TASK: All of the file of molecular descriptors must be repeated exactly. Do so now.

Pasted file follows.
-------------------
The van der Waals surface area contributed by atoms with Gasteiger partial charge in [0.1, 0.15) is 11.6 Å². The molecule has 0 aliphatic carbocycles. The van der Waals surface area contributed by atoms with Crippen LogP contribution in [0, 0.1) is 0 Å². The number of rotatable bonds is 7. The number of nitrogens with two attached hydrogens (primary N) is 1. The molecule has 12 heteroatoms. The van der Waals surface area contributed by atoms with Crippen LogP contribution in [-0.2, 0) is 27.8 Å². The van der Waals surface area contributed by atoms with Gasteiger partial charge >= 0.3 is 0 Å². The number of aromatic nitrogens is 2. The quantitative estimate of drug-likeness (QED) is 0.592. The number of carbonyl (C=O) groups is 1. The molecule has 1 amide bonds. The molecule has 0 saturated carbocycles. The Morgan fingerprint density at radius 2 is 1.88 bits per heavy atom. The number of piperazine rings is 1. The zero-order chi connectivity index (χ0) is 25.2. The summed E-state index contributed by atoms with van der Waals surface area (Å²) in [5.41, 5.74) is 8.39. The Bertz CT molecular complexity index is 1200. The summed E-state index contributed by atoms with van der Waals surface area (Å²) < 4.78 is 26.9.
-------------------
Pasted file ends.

The van der Waals surface area contributed by atoms with Gasteiger partial charge in [0.1, 0.15) is 11.6 Å². The molecule has 0 aliphatic carbocycles. The van der Waals surface area contributed by atoms with Crippen LogP contribution in [0, 0.1) is 0 Å². The number of rotatable bonds is 7. The number of nitrogens with two attached hydrogens (primary N) is 1. The molecule has 12 heteroatoms. The van der Waals surface area contributed by atoms with Crippen LogP contribution in [-0.2, 0) is 27.8 Å². The van der Waals surface area contributed by atoms with Gasteiger partial charge >= 0.3 is 0 Å². The number of aromatic nitrogens is 2. The quantitative estimate of drug-likeness (QED) is 0.592. The number of carbonyl (C=O) groups is 1. The molecule has 1 amide bonds. The molecule has 0 saturated carbocycles. The Morgan fingerprint density at radius 2 is 1.88 bits per heavy atom. The number of piperazine rings is 1. The zero-order chi connectivity index (χ0) is 25.2. The summed E-state index contributed by atoms with van der Waals surface area (Å²) in [5.41, 5.74) is 8.39. The Bertz CT molecular complexity index is 1200. The summed E-state index contributed by atoms with van der Waals surface area (Å²) < 4.78 is 26.9.